Halloween and healthy are not two words you would usually associate with one another. Halloween and overflowing bags of sugar, on the other hand…
Growing up, my Halloween followed a very particular routine. On All Hallow’s Eve, I would gorge myself with candy until it was time for bed, and then the rest of my candy would be judiciously consumed at a rate of approximately two-three mini candy bars per day. This was a fair ruling on how candy would be dispensed, and I still think my parents had one of the best ideas around. They didn’t deny me the “I ate too much candy” experience, and because I knew how painful it could be to eat twelve miniature Twix candy bars in a row, I didn’t care to repeat the experience until the next year.
My friends had different experiences. Some gorged themselves on candy for a few days until their horde was entirely depleted. A few notable others ate all their candy while trick-or-treating, making the experience into a walking buffet. But the friend I always felt the worst for was Maggie (name changed to protect the deprived).
Maggie was the only girl in pre-kindergarten who dabbed the grease off her pizza. She talked about “calories” and worried about her appearance in a way that I would have to wait ten years for. It might be easy to argue that Maggie was only health conscious, but her parents were also a little over the top. Case and point, Maggie was not allowed to eat candy at Halloween. Maggie trick-or-treated for Unicef and any candy she got had to be surrendered at the end of the night to her parents. Maybe they were just being protective: after all, we all know the kinds of things that people can do to Halloween candy. But Maggie’s parents did nothing to replace her stolen goods. The day after Halloween, Maggie came to school with the same lunch she always did, with an apple for dessert. The rest of us traded candy bars and other candies, but Maggie looked demurely down at her apple and didn’t participate.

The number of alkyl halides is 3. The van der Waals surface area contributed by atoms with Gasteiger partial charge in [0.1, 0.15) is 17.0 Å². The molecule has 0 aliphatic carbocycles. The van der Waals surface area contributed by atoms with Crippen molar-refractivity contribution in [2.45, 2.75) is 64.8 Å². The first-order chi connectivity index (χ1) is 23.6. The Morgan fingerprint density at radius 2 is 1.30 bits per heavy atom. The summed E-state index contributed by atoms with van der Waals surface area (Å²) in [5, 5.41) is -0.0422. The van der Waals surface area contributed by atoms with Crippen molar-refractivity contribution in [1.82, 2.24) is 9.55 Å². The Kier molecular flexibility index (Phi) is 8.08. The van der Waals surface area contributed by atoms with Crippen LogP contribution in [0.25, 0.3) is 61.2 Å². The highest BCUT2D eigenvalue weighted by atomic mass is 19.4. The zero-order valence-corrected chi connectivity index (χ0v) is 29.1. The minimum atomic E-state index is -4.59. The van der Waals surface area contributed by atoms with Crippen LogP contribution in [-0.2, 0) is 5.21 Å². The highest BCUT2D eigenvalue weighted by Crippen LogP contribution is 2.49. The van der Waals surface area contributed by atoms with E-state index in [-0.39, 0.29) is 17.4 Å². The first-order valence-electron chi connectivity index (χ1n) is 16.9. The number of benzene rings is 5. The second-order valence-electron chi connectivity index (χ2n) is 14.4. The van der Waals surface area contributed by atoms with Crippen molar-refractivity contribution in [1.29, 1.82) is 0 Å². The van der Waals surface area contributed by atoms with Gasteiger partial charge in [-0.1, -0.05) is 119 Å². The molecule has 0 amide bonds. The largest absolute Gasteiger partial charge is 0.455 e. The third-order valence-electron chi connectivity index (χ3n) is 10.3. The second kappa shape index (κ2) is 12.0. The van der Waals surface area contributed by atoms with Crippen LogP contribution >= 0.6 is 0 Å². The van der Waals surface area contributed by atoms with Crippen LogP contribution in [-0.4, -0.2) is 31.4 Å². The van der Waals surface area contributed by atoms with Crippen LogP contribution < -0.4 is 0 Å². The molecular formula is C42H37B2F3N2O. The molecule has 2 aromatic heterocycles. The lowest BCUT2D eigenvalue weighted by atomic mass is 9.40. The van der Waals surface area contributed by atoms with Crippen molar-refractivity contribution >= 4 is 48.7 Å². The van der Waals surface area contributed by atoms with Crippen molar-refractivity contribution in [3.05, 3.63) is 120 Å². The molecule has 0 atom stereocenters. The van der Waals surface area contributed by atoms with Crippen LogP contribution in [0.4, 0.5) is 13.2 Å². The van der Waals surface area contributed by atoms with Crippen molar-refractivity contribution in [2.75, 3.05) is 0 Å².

I would never have known that Maggie minded about her healthy regimen except that I caught her. Before and after lunch, we had recess, and I found her crouched in a corner, surrounded by candy wrappers. Maggie confessed that she hid some of her candy from her parents, and had managed to get it to school hidden in her backpack. Maggie’s issues with food continued through junior high, when she moved away, but it taught me an important lesson.
Even if you want your kids to grow up healthy adults, you still need to let them indulge sometimes. Otherwise, they won’t have the ability to make smart decisions and understand the importance of moderation when eating. So rather than refusing candy, find a compromise both you and your child can live with.